A response to the urgent due diligence required by Croatians abroad
Change in the redundant bureaucratic system has to be addressed and resolved urgently. Better conditions are the major element keeping the Croatians diaspora abroad. They need to feel that Croatia is home. These are just some of conclusions of the second round table held at the President’s office last week.
The second in a series of round tables “Life of a Young Returnee in Croatia” organized by the Youth Council and held in the Office of Croatian President Kolinda Grabar-Kitarović on July 21, focused on one of the most important demographic issues, the return of emigrants and subsequent generations to Croatia, while highlighting the positive examples, opportunities young potential immigrants have in Croatia, and also the difficulties and issues one many encounter while adjusting to a new way of life in Croatia.
Two Aussie friends, Korana Bučić and Maria Mustapić started touring the world before their 30′s. They traveled the world learning, discovering and enjoying the many different culture of the world. However, no matter what their hearts would always take them back to Croatia. Apart from loving the people and natural beauties of Croatia, they say that upon making the decision of engaging in an international venture, moving to Croatia just seemed like the logical choice. They finally made the decision to move to Croatia back in 2006. They came with a brave decision and perfect business plan to open the first hostel in Split. Today they own a small empire of three hostels and two restaurants. But instead of a smooth sail, along the way many obstacles were hit. Eager to stay and succeed, these two business woman had to learn how to overcome each obstacle, thus proving that business success in Croatia isn’t unattainable.
To help make a change, Bucić and Mustapić spoke at the round table and shared their story, but also urged for urgent change in the redundant bureaucratic system. “Instead of focusing on what’s truly important too much time and effort is wasted on trivial matters. These are all exasperating circumstances for the young people looking to open a business. In my opinion, all consolidated information needed by those looking to migrate to Croatia must be easily found on the internet, especially with regards to opening a new business. For example, all terms and conditions need to be in one place in order to save time. This step would also provide for a more transparent system and in turn Croatia would become an even more desirable destination to those looking to return and invest”, said Bucić.
The round table was held ahead of Open Doors Day for Emigrants and Croatian Minority Communities, which was also held at Pantovčak. Receiving 700 Croatian emigrants and immigrants, President Kolinda Grabar-Kitarović emphasized the importance of linking emigrants with the Homeland and creating conditions for their return and full integration in Croatian society.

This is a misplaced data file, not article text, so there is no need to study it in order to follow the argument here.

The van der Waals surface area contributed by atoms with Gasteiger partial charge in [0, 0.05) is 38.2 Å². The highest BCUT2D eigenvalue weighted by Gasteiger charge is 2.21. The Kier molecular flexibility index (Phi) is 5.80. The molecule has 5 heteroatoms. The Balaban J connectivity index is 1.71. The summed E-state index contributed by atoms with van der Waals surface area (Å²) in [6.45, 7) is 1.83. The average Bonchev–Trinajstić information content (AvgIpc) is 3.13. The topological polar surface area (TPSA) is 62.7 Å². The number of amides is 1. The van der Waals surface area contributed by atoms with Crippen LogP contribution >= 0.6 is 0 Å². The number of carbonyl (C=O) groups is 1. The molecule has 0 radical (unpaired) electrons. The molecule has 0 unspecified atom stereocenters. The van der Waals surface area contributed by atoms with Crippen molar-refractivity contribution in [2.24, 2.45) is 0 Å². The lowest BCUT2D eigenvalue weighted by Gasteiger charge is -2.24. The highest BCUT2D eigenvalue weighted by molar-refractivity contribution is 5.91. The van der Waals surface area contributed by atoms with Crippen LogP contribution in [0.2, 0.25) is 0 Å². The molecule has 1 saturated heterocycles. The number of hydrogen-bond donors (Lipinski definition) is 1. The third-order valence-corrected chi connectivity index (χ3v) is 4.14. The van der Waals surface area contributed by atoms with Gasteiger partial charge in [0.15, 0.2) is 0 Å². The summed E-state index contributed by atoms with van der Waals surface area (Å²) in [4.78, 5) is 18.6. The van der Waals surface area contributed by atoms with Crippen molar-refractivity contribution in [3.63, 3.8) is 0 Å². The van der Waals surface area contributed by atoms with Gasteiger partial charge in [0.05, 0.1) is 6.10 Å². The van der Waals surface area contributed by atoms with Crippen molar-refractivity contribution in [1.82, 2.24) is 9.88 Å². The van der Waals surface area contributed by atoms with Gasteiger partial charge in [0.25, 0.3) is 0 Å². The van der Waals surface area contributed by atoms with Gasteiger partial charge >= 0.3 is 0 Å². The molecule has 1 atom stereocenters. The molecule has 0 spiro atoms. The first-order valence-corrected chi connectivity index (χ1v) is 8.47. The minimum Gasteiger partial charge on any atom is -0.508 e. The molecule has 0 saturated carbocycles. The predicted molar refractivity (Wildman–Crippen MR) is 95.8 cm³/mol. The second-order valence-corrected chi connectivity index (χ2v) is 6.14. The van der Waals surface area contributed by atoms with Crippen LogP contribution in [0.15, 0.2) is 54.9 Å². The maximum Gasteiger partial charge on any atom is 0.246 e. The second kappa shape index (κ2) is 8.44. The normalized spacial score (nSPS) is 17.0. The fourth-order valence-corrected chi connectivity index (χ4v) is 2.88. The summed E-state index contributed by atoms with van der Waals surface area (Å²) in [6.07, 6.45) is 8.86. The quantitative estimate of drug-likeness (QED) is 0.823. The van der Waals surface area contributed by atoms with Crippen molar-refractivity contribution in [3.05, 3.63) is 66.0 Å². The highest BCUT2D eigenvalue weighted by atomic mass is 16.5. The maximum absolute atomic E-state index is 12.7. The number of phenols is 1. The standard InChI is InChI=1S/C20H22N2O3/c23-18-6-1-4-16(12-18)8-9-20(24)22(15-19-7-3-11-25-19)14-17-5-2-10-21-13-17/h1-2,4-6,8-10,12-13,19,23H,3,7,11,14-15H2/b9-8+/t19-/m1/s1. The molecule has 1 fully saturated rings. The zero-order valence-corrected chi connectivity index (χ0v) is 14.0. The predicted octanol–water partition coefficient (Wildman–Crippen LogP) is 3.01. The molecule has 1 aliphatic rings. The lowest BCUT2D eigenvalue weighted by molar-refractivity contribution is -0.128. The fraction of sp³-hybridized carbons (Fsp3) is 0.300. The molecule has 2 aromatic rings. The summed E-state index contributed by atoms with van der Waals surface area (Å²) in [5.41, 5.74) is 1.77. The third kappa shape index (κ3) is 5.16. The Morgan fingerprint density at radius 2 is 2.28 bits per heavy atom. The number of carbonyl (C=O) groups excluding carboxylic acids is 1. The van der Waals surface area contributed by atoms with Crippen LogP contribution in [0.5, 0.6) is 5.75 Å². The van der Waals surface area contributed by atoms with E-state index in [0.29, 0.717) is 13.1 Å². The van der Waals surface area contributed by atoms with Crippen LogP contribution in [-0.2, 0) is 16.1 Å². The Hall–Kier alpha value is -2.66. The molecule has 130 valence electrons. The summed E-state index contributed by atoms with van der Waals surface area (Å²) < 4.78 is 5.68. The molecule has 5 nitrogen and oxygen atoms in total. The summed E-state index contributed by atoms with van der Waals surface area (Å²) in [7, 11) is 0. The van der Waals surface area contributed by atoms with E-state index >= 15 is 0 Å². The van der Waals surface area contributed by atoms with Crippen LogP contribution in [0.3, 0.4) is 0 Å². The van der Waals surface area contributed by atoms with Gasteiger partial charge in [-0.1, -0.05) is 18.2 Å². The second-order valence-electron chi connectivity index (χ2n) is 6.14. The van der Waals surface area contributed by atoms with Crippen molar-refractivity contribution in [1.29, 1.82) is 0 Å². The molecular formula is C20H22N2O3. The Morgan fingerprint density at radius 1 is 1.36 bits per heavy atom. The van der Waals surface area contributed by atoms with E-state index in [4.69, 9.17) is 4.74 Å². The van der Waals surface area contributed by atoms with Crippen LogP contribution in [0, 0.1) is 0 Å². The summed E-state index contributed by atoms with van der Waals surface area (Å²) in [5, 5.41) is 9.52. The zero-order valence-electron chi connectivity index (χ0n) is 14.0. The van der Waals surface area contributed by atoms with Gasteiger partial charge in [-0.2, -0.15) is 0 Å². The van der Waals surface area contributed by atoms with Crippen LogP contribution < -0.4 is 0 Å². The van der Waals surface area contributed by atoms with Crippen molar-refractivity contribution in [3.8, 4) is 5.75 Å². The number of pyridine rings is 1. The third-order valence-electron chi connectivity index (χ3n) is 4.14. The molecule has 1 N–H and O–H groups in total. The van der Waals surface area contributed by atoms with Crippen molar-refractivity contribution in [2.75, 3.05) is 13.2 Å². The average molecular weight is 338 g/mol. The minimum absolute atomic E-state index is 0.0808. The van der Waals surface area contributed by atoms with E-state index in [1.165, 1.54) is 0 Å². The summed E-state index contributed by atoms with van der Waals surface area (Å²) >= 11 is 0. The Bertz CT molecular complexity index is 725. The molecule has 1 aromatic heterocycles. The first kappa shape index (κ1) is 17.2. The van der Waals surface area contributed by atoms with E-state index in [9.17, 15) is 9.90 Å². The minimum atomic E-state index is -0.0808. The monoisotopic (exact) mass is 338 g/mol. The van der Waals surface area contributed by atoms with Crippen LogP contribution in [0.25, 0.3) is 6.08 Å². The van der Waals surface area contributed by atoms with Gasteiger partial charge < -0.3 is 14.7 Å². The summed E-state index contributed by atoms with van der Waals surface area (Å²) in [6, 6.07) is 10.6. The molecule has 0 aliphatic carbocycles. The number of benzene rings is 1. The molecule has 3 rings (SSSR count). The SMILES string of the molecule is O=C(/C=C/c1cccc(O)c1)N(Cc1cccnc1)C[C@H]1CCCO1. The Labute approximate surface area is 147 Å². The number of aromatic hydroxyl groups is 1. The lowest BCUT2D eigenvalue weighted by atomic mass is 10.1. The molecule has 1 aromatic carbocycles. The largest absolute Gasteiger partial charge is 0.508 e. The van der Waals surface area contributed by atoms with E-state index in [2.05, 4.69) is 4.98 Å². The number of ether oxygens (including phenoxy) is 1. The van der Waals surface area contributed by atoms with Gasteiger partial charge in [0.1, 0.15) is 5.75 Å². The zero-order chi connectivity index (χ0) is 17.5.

Most spoke positively and optimistically, however many mentioned the battle of adaptation, especially their biggest problem – the insufficient knowledge of the Croatian language. Croatian as a second language is nowadays taught worldwide under sponsorship of the Croatian Government and its ministries, as well as an integral part of education systems of its host country. The aim of Croatian language programs is primarily the introduction and nurturing of Croatian values and beliefs, society and culture, as well as promotion and collaboration with and among Croatian emigrants and their families. Such programs and course for learning Croatian have proven to have had a successful impact on Croatian immigration, especially on those Croatian descent, being second, third or fourth generation. Language and culture of one’s ancestors and roots are said to be the main reasons for attending such programs. Be able to smoothly migrate to Croatia requires a more advanced skill set, which is why the topic has become a strategic government issue.
Renewing optimism and intensify dialogue between the diaspora and relevant Croatian institutions was something Grabar-Kitarović felt would aid the resolution of obstacles, citing the slow, rigid and inflexible bureaucracy as the biggest obstacle of all. Concluding the event Grabar-Kitarović emphasized that “the objective of the recommendations is not to encroach on the Government’s executive authorities, but rather a shared goal of shared partnership in welcoming our young returnees and emigrants to Croatia.”
Just last week, the Croatian World Games, Croatian World Congress annual meeting, Open Doors Day and this round table, Croatia’s capital became home for a few days to over 1000 Croatian who live abroad. Such events have proven to be successful in mending broken bridges and attracting just some of the millions of Croatians who once they leave call Croatia HOME, something that needs to be considered when revising the national strategy on relations of the Republic of Croatia with Croats abroad.
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